The order from U.S. District Court Judge Emmett Sullivan was certainly clear enough. In a landmark victory for Judicial Watch, the federal judge ordered the IRS to submit sworn declarations detailing what happened to Lois Lerner’s “lost” emails and what steps were being taken to find them. What was provided was a garbled explanation from no less than five IRS officials with more holes than a block of Swiss cheese.
Per Fox News:
The IRS has submitted several sworn declarations to a federal district court in an attempt to explain the missing emails of former agency official Lois Lerner, as part of a case brought against the agency by [Judicial Watch] a conservative watchdog group.
In the declarations, agency technology officials insisted they did everything they could to fix and recover data from the hard drive of Lerner, who is a central figure in the investigation into the agency’s targeting of conservative groups. However, they said their efforts were fruitless, and some of Lerner’s emails were lost.
These sworn declarations came from five IRS officials: Aaron G. Signor, John H. Minsek, Stephen L. Manning, Timothy P. Camus, and Thomas J. Kane.
We noted that the IRS and DOJ filings seem to treat as a joke Judge Sullivan’s order requiring the IRS to produce details about Lois Lerner’s “lost” emails and any efforts to retrieve and produce them to Judicial Watch as required under law.
This is the story we’re supposed to believe, according to these IRS officials: Lerner’s crashed drive was analyzed by two technicians who employed a variety of tech tactics to recover the data, to no avail. The drives – which, mind you, had no recoverable data according to these experts – were then “degaussed” (wiped clean) “to protect against any possible disclosure of… taxpayer information.” Anyone with even a passing familiarity with the IRS email scandal would have realized that these filings were a blatant continuation of the cover-up.
Well, if there’s one thing I know, it is that most federal courts don’t take kindly to being treated disrespectfully and expected to act like a somnolent member of Congress as administration officials mislead, omit, and play games.
Sure enough, in a stunning move, Judge Sullivan took the extraordinary step of launching an independent inquiry into the issue of Lerner’s missing emails. Judge Sullivan issued the following order on Thursday, August 14, in response to the IRS declarations:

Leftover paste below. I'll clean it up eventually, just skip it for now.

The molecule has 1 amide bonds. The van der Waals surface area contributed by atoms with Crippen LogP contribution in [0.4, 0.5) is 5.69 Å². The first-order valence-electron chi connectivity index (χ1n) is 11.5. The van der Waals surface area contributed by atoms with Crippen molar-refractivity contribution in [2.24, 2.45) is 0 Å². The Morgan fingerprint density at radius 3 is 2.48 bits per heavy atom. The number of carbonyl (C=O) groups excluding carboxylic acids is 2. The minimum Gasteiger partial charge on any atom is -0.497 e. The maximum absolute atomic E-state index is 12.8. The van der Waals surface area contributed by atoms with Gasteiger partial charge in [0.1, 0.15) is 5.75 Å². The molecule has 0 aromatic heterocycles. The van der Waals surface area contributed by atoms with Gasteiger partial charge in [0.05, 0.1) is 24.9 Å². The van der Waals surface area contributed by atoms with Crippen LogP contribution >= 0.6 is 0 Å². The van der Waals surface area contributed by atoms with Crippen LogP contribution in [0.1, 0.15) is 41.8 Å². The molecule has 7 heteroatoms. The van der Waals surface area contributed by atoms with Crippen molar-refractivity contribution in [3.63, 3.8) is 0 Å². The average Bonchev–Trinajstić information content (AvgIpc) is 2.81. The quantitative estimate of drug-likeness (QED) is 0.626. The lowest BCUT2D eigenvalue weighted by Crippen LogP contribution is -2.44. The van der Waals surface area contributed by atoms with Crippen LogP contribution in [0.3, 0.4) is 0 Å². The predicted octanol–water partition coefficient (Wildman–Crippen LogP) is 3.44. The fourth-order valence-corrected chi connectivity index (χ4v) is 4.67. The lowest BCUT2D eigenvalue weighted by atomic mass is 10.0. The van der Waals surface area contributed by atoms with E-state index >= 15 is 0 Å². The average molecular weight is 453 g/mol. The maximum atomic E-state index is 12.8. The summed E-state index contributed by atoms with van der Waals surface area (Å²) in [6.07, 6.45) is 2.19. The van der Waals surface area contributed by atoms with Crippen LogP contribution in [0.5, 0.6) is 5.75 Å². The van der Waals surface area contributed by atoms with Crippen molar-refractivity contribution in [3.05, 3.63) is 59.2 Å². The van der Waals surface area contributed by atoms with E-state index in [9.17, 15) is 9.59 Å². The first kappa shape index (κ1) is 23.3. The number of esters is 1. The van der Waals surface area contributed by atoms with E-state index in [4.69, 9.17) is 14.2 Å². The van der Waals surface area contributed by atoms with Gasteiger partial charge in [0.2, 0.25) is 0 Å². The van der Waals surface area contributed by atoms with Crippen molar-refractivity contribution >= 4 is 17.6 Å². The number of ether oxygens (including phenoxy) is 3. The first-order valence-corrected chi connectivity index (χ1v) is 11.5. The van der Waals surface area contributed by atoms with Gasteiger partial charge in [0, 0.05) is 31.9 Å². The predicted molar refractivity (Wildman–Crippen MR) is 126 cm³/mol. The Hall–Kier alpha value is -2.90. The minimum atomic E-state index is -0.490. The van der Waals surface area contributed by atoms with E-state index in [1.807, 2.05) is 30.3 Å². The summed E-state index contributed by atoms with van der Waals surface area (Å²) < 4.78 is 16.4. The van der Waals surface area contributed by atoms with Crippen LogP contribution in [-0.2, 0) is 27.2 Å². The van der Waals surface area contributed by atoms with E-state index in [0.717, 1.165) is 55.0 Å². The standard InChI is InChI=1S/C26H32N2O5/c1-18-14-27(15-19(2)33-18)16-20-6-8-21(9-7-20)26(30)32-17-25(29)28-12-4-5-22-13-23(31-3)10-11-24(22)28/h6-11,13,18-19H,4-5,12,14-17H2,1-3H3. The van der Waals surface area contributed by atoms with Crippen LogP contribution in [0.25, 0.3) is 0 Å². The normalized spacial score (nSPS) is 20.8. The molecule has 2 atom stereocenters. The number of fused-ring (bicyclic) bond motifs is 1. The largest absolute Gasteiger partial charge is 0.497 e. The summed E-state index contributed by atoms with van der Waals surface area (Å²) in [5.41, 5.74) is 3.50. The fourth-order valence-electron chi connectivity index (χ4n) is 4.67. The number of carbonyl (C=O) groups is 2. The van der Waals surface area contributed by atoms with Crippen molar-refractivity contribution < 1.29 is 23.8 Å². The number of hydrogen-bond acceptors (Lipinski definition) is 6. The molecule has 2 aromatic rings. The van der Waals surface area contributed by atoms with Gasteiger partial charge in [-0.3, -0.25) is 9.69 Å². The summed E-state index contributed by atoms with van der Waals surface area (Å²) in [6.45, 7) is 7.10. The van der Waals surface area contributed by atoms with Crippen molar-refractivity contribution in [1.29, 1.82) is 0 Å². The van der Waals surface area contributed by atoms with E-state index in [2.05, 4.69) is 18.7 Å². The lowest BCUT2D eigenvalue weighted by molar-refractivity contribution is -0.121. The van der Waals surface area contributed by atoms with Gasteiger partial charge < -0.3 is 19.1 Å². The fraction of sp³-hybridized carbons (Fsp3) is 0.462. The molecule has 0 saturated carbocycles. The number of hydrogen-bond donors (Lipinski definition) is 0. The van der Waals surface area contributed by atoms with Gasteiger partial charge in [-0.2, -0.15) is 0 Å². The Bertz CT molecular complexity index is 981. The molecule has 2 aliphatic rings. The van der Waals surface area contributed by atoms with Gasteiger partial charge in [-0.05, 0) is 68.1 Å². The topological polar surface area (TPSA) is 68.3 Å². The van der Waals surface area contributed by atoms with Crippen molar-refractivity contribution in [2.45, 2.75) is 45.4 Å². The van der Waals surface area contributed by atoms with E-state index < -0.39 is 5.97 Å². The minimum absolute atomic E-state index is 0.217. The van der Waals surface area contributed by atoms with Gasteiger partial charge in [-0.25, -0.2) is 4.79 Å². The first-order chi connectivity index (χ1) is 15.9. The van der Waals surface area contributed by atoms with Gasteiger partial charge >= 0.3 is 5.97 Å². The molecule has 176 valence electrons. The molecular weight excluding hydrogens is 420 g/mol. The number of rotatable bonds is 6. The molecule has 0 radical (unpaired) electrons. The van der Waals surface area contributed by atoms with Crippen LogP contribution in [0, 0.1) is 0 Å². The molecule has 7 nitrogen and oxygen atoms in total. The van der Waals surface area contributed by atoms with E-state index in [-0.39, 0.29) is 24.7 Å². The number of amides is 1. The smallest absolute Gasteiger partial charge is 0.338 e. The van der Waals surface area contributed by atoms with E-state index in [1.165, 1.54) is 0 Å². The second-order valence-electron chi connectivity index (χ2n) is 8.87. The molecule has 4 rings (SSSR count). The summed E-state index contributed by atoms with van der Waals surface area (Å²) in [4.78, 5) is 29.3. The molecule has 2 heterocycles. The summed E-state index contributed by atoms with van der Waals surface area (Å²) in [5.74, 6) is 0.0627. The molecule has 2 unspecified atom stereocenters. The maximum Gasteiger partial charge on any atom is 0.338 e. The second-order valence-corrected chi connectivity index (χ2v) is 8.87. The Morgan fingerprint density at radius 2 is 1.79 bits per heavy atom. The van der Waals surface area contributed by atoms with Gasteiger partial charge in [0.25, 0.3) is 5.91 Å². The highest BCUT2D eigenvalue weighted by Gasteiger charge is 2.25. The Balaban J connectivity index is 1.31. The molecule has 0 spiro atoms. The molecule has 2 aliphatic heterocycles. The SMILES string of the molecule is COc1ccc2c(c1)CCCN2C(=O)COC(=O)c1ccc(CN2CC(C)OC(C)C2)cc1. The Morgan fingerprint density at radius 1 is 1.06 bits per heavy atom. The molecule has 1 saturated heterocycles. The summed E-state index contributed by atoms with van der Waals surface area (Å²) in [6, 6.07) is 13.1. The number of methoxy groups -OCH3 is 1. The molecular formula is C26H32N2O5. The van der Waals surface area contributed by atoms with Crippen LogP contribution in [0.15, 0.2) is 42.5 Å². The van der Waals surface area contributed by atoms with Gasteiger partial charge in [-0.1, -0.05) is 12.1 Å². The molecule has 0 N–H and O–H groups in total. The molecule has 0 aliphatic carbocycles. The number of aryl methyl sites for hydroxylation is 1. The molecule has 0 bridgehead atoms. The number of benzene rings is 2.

In light of… the Declarations filed by the IRS, the IRS is hereby ORDERED to file a sworn Declaration, by an official with the authority to speak under oath for the Agency, by no later than August 22, 2014. In this Declaration, the IRS must: (1) provide information about its efforts, if any, to recover missing Lois Lerner emails from alternate sources (i.e., Blackberry, iPhone, iPad); (2) provide additional information explaining the IRS’s policy of tracking inventory through use of bar code property tags, including whether component parts, such as hard drives, receive a bar code tag when serviced. If individual components do not receive a bar code tag, provide information on how the IRS tracks component parts, such as hard drives, when being serviced; (3) provide information about the IRS’s policy to degauss hard drives, including whether the IRS records whose hard drive is degaussed, either by tracking the employee’s name or the particular machine with which the hard drive was associated; and (4) provide information about the outside vendor who can verify the IRS’s destruction policies concerning hard drives.
Judicial Watch has filed hundreds of FOIA lawsuits. I have never seen this type of court action in all my 16 years at Judicial Watch.
Judge Sullivan has already authorized Judicial Watch to submit a request for limited discovery into the missing IRS records after September 10. So stay tuned for further details very soon.
Judge Sullivan took the additional step of appointing Magistrate Judge John M. Facciola to manage and assist in discussions between Judicial Watch and the IRS about how to obtain the missing records. Magistrate Facciola is an expert in e-discovery.